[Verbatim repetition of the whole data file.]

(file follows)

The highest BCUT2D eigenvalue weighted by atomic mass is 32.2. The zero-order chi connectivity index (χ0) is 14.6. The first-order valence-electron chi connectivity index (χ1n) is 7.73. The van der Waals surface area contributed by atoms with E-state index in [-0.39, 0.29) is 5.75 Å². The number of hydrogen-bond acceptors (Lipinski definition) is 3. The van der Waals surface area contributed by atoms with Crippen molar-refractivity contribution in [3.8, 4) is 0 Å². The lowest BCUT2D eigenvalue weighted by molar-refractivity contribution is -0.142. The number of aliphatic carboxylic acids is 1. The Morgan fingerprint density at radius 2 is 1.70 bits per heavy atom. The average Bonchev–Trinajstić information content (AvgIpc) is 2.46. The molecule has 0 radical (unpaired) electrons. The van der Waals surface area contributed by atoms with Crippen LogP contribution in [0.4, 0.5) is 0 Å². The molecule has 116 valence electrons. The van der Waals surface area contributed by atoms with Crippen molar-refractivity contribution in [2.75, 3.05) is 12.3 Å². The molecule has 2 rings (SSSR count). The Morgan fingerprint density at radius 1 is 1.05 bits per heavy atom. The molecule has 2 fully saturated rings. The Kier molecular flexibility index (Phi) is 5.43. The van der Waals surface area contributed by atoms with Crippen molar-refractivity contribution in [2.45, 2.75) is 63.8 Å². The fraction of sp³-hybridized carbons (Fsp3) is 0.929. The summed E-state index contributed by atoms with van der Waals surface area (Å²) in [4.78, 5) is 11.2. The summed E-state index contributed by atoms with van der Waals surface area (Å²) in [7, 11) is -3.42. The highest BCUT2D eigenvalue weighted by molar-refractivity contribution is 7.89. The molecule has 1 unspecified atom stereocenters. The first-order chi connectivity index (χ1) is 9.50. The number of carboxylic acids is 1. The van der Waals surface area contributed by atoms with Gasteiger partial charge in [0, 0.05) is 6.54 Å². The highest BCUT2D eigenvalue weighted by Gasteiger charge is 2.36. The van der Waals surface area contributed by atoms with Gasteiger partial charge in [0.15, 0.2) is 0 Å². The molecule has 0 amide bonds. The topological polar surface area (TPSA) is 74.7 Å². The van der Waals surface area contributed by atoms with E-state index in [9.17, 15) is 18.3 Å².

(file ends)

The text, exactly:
The highest BCUT2D eigenvalue weighted by atomic mass is 32.2. The zero-order chi connectivity index (χ0) is 14.6. The first-order valence-electron chi connectivity index (χ1n) is 7.73. The van der Waals surface area contributed by atoms with E-state index in [-0.39, 0.29) is 5.75 Å². The number of hydrogen-bond acceptors (Lipinski definition) is 3. The van der Waals surface area contributed by atoms with Crippen molar-refractivity contribution in [3.8, 4) is 0 Å². The lowest BCUT2D eigenvalue weighted by molar-refractivity contribution is -0.142. The number of aliphatic carboxylic acids is 1. The Morgan fingerprint density at radius 2 is 1.70 bits per heavy atom. The average Bonchev–Trinajstić information content (AvgIpc) is 2.46. The molecule has 0 radical (unpaired) electrons. The van der Waals surface area contributed by atoms with Crippen LogP contribution in [0.4, 0.5) is 0 Å². The molecule has 116 valence electrons. The van der Waals surface area contributed by atoms with Crippen molar-refractivity contribution in [2.75, 3.05) is 12.3 Å². The molecule has 2 rings (SSSR count). The Morgan fingerprint density at radius 1 is 1.05 bits per heavy atom. The molecule has 2 fully saturated rings. The Kier molecular flexibility index (Phi) is 5.43. The van der Waals surface area contributed by atoms with Crippen molar-refractivity contribution in [2.45, 2.75) is 63.8 Å². The fraction of sp³-hybridized carbons (Fsp3) is 0.929. The summed E-state index contributed by atoms with van der Waals surface area (Å²) in [4.78, 5) is 11.2. The summed E-state index contributed by atoms with van der Waals surface area (Å²) in [7, 11) is -3.42. The highest BCUT2D eigenvalue weighted by molar-refractivity contribution is 7.89. The molecule has 1 unspecified atom stereocenters. The first-order chi connectivity index (χ1) is 9.50. The number of carboxylic acids is 1. The van der Waals surface area contributed by atoms with Gasteiger partial charge in [0, 0.05) is 6.54 Å². The highest BCUT2D eigenvalue weighted by Gasteiger charge is 2.36. The van der Waals surface area contributed by atoms with Gasteiger partial charge in [0.15, 0.2) is 0 Å². The molecule has 0 amide bonds. The topological polar surface area (TPSA) is 74.7 Å². The van der Waals surface area contributed by atoms with E-state index in [9.17, 15) is 18.3 Å².